Being a Co-Survivor of Traumatic Brain Injury (TBI)


Head injuries like TBI increase in youth sports learn what you can do when it affects your family.

As head injuries increase in U.S. Youth Sports, Traumatic Brain Injury, often referred to as TBI, has become an area of concern for more and more trainers, parents and medical staff. Dealing with your loved one’s injury, forces you to deal with emotions that you’ve never dreamed of. One moment the person is normal and the next moment life has abruptly changed.

As parents of an athlete, you’ve come to terms with the idea of a broken arm, a chipped tooth, sore muscles and hurt emotions from losing a game. A brain injury however, is different from a broken limb. Since the brain determines who we are, the results of a brain injury can affect all aspects of not only the athlete’s life, but that of loved ones who are there to support them.

Since no two brains are alike, the healing process differs as well. The one constant is this; Be there for your loved one on the road to recovery. Do not grow weak during this time of trial, but instead, rejoice in even the smallest of milestones. Remember, you are standing on the outside looking in, they, are on the inside looking out.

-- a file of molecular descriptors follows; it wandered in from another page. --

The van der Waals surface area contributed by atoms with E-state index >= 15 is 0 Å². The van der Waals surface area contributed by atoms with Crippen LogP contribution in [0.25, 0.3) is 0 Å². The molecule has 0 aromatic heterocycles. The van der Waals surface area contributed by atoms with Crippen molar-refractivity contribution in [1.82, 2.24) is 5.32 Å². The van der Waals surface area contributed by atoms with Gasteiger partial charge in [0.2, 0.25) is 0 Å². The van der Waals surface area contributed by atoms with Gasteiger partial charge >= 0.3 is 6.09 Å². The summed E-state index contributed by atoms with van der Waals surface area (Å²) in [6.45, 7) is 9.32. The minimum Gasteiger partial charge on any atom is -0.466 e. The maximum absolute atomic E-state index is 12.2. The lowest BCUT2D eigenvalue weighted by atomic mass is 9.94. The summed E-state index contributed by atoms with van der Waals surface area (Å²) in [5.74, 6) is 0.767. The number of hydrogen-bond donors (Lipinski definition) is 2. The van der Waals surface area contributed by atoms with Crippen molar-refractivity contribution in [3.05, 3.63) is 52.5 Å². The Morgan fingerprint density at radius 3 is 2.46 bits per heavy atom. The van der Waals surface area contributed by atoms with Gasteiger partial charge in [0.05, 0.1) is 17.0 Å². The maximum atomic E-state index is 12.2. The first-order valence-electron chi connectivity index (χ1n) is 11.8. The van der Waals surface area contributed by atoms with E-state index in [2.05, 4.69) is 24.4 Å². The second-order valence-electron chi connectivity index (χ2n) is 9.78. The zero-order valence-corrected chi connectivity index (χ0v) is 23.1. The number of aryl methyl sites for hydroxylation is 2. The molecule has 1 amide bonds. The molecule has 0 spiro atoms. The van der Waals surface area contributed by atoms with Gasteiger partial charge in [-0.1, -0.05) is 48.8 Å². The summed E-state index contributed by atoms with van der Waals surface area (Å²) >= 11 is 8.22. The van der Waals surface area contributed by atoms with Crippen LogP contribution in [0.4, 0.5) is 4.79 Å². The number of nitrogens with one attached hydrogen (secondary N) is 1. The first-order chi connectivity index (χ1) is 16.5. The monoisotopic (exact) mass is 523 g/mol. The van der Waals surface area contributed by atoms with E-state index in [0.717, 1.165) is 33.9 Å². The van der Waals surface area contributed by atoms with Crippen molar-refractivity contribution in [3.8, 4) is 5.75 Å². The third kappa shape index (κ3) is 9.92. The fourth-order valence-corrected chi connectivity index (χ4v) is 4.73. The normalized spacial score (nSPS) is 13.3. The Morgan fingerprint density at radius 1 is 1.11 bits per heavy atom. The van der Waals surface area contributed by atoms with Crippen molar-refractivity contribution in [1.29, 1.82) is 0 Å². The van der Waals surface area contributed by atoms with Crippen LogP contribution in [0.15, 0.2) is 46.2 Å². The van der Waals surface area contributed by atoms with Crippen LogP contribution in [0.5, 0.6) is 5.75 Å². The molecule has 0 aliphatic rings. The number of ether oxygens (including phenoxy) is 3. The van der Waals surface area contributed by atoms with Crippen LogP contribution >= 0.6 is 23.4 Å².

What you can do as a co-survivor:

1. Find out all you can about the injury. Start with the medical team attending to your loved one. Do independent research at your local library and online. Ask for outside resources for counseling and support groups.

2. Decide to be realistic about the injury. Expecting a severely injured person to “snap out of it” is unrealistic and can create unnecessary emotions of depression, frustration and guilt.

3. Create a team of vigil supporters. Love truly does heal.

4. Keep a journal and video diary. Celebrate the stages of progress.

5. Pray and meditate on the positive. Never cease in your belief for a healing. Our bodies have the remarkable ability to heal. Slow and steady is the road to recovery.

May you have a smooth ride.